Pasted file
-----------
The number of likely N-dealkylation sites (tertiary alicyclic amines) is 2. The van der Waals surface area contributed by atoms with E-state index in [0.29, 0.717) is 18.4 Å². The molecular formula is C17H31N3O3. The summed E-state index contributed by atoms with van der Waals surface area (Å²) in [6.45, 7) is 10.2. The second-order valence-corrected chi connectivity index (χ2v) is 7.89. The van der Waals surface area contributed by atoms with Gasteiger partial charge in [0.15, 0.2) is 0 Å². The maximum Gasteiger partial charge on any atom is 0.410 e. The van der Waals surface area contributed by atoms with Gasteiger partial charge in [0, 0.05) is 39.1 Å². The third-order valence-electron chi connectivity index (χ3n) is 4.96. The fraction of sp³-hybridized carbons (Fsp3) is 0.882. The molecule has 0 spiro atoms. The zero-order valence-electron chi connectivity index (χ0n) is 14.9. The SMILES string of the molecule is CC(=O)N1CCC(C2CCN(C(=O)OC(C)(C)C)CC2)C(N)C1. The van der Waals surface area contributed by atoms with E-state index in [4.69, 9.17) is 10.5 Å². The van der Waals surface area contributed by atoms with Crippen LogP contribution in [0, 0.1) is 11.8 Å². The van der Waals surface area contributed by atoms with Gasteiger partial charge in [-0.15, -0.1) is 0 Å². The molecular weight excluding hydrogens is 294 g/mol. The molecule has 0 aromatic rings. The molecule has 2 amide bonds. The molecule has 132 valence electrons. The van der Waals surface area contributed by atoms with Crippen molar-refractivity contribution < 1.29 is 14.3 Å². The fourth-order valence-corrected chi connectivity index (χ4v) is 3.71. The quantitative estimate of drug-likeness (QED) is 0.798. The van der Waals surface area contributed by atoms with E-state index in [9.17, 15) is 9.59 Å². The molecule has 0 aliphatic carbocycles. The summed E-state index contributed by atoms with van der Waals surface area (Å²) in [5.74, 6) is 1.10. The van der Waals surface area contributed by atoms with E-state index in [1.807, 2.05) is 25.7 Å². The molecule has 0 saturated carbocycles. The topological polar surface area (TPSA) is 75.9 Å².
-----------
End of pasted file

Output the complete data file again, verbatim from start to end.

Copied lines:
The number of likely N-dealkylation sites (tertiary alicyclic amines) is 2. The van der Waals surface area contributed by atoms with E-state index in [0.29, 0.717) is 18.4 Å². The molecular formula is C17H31N3O3. The summed E-state index contributed by atoms with van der Waals surface area (Å²) in [6.45, 7) is 10.2. The second-order valence-corrected chi connectivity index (χ2v) is 7.89. The van der Waals surface area contributed by atoms with Gasteiger partial charge in [0.15, 0.2) is 0 Å². The maximum Gasteiger partial charge on any atom is 0.410 e. The van der Waals surface area contributed by atoms with Gasteiger partial charge in [0, 0.05) is 39.1 Å². The third-order valence-electron chi connectivity index (χ3n) is 4.96. The fraction of sp³-hybridized carbons (Fsp3) is 0.882. The molecule has 0 spiro atoms. The zero-order valence-electron chi connectivity index (χ0n) is 14.9. The SMILES string of the molecule is CC(=O)N1CCC(C2CCN(C(=O)OC(C)(C)C)CC2)C(N)C1. The van der Waals surface area contributed by atoms with E-state index in [4.69, 9.17) is 10.5 Å². The van der Waals surface area contributed by atoms with Crippen LogP contribution in [0, 0.1) is 11.8 Å². The van der Waals surface area contributed by atoms with Gasteiger partial charge in [-0.15, -0.1) is 0 Å². The molecular weight excluding hydrogens is 294 g/mol. The molecule has 0 aromatic rings. The molecule has 2 amide bonds. The molecule has 132 valence electrons. The van der Waals surface area contributed by atoms with Crippen molar-refractivity contribution < 1.29 is 14.3 Å². The fourth-order valence-corrected chi connectivity index (χ4v) is 3.71. The quantitative estimate of drug-likeness (QED) is 0.798. The van der Waals surface area contributed by atoms with E-state index in [9.17, 15) is 9.59 Å². The molecule has 0 aliphatic carbocycles. The summed E-state index contributed by atoms with van der Waals surface area (Å²) in [5.74, 6) is 1.10. The van der Waals surface area contributed by atoms with E-state index in [1.807, 2.05) is 25.7 Å². The molecule has 0 saturated carbocycles. The topological polar surface area (TPSA) is 75.9 Å².